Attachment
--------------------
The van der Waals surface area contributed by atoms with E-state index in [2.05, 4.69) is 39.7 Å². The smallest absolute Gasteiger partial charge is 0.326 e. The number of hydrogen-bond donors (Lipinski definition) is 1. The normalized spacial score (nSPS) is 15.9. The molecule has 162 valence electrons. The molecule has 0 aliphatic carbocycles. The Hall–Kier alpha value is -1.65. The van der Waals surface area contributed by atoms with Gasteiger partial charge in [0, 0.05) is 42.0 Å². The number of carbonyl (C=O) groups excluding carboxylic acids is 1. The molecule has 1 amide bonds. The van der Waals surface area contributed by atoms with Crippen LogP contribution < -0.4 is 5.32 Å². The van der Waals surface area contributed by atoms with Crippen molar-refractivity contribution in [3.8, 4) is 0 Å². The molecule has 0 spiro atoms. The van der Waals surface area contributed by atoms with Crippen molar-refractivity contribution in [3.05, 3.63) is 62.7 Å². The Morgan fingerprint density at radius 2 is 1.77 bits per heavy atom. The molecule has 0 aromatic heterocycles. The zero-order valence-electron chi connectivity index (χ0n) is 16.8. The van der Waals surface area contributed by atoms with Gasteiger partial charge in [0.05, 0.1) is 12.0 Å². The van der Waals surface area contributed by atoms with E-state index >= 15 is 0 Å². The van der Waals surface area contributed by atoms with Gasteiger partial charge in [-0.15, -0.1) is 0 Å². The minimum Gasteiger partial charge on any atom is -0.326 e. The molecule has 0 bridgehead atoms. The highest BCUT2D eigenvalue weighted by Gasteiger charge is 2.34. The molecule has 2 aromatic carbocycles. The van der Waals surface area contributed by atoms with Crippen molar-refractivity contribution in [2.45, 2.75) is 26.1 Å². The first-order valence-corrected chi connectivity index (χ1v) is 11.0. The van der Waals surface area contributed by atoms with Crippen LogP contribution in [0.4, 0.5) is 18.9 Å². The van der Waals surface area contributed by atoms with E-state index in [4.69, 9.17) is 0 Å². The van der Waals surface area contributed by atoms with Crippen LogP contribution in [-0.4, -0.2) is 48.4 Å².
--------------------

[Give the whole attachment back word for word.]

The van der Waals surface area contributed by atoms with E-state index in [2.05, 4.69) is 39.7 Å². The smallest absolute Gasteiger partial charge is 0.326 e. The number of hydrogen-bond donors (Lipinski definition) is 1. The normalized spacial score (nSPS) is 15.9. The molecule has 162 valence electrons. The molecule has 0 aliphatic carbocycles. The Hall–Kier alpha value is -1.65. The van der Waals surface area contributed by atoms with Gasteiger partial charge in [0, 0.05) is 42.0 Å². The number of carbonyl (C=O) groups excluding carboxylic acids is 1. The molecule has 1 amide bonds. The van der Waals surface area contributed by atoms with Crippen LogP contribution < -0.4 is 5.32 Å². The van der Waals surface area contributed by atoms with Crippen molar-refractivity contribution in [3.8, 4) is 0 Å². The molecule has 0 spiro atoms. The van der Waals surface area contributed by atoms with Crippen molar-refractivity contribution in [3.05, 3.63) is 62.7 Å². The Morgan fingerprint density at radius 2 is 1.77 bits per heavy atom. The molecule has 0 aromatic heterocycles. The zero-order valence-electron chi connectivity index (χ0n) is 16.8. The van der Waals surface area contributed by atoms with Gasteiger partial charge in [0.05, 0.1) is 12.0 Å². The van der Waals surface area contributed by atoms with E-state index >= 15 is 0 Å². The van der Waals surface area contributed by atoms with Gasteiger partial charge in [-0.15, -0.1) is 0 Å². The minimum Gasteiger partial charge on any atom is -0.326 e. The molecule has 0 bridgehead atoms. The highest BCUT2D eigenvalue weighted by Gasteiger charge is 2.34. The molecule has 2 aromatic carbocycles. The van der Waals surface area contributed by atoms with Crippen molar-refractivity contribution in [2.45, 2.75) is 26.1 Å². The first-order valence-corrected chi connectivity index (χ1v) is 11.0. The van der Waals surface area contributed by atoms with Crippen LogP contribution in [0.4, 0.5) is 18.9 Å². The van der Waals surface area contributed by atoms with E-state index in [4.69, 9.17) is 0 Å². The van der Waals surface area contributed by atoms with Crippen LogP contribution in [-0.4, -0.2) is 48.4 Å².